He began with the humble office of Reader, that is, the Instructor of the novices, perhaps of the tertiaries, the lay members of the Order. The sphere of his first efforts was a close hall, of moderate dimensions. The whole body of friars within the convent, and pious hearers from without, crowded the narrow room ; he descended into the garden of the convent,

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? The letter-press of the beautiful engravings from these frescoes is by the Padre Marchese.

* These two courses were published at Prato (1846) in a volume intended as the commencement of a complete collection of his works. This design has, we rigret to find, been abandoned.

* Perrens- Recherches supplémentaires, tom. ii. p. 457.

and, under the damask rosebushes, or in the porch of a chapel, continued his pious instructions. There was something still of want of freedom in his gestures, something harsh in his intonation, which offended the fastidious eyes and ears of the Florentines.5 But these defects fell away, or were lost in his deep earnestness and kindling fire. There was a general demand that, from the lowly chair of the teacher, he should mount the authoritative pulpit. Savonarola at first hesitated to accept the offer of his Superior, the Prior of St. Mark. His biographers assert (legend now begins to speak) that, when he yielded, he said, “To-morrow I shall begin to preach, and I shall preach for eight years. The Apocalypse was again his inspiring theme. On the 1st of August (1491), on a Sunday,

I began publicly to expound the Revelations in our church of St. Mark. During the course of the year, I continued to develope to the Florentines these three propositions : “That the Church would be renewed in our time.' • Before that renovation, God would strike all Italy with a fearful chastisement.' That these things would happen shortly.' I laboured to demonstrate these three points to my hearers, and to persuade them by probable arguments, by allegories drawn from the Sacred Scriptures, by other similitudes and parables drawn from what was going on in the Church. I insisted on reasons of this kind ; and I dissembled the knowledge which God gave me of these things in other ways, because men's spirits appeared to me not yet in a state fit to comprehend such mysteries.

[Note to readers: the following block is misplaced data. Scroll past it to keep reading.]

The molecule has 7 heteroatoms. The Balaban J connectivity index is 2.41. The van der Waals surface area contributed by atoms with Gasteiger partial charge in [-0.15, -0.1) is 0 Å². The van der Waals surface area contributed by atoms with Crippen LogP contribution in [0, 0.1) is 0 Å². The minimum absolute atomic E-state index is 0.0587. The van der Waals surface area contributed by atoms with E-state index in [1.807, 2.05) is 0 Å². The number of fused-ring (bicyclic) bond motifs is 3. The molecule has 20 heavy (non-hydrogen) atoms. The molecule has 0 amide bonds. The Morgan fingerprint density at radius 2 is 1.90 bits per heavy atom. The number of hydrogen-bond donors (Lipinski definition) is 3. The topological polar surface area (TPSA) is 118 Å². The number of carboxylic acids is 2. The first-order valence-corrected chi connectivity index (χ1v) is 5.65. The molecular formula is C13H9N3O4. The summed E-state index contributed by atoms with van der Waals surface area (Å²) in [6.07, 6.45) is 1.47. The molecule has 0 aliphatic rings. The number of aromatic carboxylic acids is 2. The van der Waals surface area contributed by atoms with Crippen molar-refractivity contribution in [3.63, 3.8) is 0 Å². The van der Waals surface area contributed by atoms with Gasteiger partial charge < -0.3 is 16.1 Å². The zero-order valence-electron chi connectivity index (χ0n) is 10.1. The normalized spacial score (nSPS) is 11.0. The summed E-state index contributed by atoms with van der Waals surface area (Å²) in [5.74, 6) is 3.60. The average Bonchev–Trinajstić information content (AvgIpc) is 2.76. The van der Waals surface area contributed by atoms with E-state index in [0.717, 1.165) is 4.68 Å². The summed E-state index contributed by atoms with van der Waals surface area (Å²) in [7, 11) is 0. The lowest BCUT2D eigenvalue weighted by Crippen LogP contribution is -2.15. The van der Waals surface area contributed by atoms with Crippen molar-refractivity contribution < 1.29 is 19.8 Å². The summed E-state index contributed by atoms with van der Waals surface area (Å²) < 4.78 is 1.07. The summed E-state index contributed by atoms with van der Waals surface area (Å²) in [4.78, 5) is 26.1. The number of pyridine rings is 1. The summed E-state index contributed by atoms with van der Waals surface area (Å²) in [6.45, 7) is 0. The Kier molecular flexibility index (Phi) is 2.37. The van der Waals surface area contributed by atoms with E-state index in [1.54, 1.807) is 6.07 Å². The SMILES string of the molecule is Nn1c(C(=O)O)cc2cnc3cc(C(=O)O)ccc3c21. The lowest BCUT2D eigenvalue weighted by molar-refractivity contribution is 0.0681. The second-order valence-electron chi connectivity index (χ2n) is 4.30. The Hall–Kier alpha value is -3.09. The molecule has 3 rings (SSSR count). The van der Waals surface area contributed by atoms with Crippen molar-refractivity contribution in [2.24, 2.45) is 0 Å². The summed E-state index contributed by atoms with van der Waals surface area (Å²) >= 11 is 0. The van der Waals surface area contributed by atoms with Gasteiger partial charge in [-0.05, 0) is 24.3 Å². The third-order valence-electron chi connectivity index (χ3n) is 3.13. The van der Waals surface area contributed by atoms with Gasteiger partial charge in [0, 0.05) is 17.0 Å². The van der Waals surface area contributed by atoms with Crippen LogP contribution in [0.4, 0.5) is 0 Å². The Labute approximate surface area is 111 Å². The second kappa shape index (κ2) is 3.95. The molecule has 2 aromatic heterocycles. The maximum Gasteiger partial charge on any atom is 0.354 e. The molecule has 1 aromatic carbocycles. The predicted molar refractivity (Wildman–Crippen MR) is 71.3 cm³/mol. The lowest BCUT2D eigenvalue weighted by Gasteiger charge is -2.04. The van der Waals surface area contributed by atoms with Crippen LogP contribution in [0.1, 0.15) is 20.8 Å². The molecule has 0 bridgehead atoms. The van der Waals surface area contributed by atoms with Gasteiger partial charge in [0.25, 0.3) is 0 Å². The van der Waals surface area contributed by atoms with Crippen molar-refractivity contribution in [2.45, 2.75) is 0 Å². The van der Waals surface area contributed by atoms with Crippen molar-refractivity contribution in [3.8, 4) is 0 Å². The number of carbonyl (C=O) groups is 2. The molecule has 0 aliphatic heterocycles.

In all the early sermons, Savonarola is as yet neither tribune nor prophet; but he is a preacher such as perhaps Italy had never before heard. He himself describes perpetually what deadened the force of all Italian preaching-subtle logical distinctions, profane and idle similitudes, illustrations from heathen poets, from Dante or Petrarch; he compares the preachers of his day to the singers and mourners in the house of the ruler of the synagogue, whose mournful music made the soul weep, but could not raise the dead. Savonarola might now seem to have studied hardly more than one book, and

s Perrens, p. 42, with the quotation from the Magliabecchian Library, and from his book De Veritate Prophetica.


that the Book of Books: he is said to have learnt the Bible by heart. But it was that book, read by an imagination which opened out the biblical language with a boldness and luxuriance, certainly as yet untried, and perhaps hardly surpassed in later days : every image, every allegory, every parable, every figure has not one but a thousand meanings,--meanings, each of the same authority with its plainest and most literal significance,meanings heaped one upon another with prodigal profusion ; and that not in wanton ingenuity, but with a vehemence and fervour which enforce the belief that the preacher had the fullest confidence in every one of his wildest interpretations. There is still enough of the Peripatetic philosophy of his master, S. Thomas Aquinas, to show that it is not for want, but from disdain, of erudition, that he rests his teaching on the word of God, and on that alone. At the same time he retains the most humble deference for the doctrines of the Church on all theological questions, and has full faith in the poetic mythology of the middle ages, in the Virgin, and in the Saints.